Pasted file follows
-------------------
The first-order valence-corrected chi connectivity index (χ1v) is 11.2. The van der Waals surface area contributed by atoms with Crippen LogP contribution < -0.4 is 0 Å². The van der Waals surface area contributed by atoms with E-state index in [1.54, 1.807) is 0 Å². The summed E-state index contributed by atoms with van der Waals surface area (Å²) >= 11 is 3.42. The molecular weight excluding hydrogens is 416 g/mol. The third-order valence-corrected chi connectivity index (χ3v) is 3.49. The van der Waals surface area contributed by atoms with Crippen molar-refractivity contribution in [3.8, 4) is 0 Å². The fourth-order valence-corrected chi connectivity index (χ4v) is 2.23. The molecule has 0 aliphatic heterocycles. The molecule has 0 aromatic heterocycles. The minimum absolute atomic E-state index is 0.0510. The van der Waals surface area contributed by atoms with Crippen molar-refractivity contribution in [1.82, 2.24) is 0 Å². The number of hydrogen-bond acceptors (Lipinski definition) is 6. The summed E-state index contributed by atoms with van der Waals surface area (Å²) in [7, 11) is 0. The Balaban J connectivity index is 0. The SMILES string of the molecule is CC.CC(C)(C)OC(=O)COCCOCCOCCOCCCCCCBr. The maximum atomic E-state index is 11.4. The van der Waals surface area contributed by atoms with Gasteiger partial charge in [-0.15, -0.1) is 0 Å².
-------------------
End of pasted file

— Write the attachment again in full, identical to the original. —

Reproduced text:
The first-order valence-corrected chi connectivity index (χ1v) is 11.2. The van der Waals surface area contributed by atoms with Crippen LogP contribution < -0.4 is 0 Å². The van der Waals surface area contributed by atoms with E-state index in [1.54, 1.807) is 0 Å². The summed E-state index contributed by atoms with van der Waals surface area (Å²) >= 11 is 3.42. The molecular weight excluding hydrogens is 416 g/mol. The third-order valence-corrected chi connectivity index (χ3v) is 3.49. The van der Waals surface area contributed by atoms with Crippen molar-refractivity contribution in [3.8, 4) is 0 Å². The fourth-order valence-corrected chi connectivity index (χ4v) is 2.23. The molecule has 0 aliphatic heterocycles. The molecule has 0 aromatic heterocycles. The minimum absolute atomic E-state index is 0.0510. The van der Waals surface area contributed by atoms with Crippen molar-refractivity contribution in [1.82, 2.24) is 0 Å². The number of hydrogen-bond acceptors (Lipinski definition) is 6. The summed E-state index contributed by atoms with van der Waals surface area (Å²) in [7, 11) is 0. The Balaban J connectivity index is 0. The SMILES string of the molecule is CC.CC(C)(C)OC(=O)COCCOCCOCCOCCCCCCBr. The maximum atomic E-state index is 11.4. The van der Waals surface area contributed by atoms with Gasteiger partial charge in [-0.15, -0.1) is 0 Å².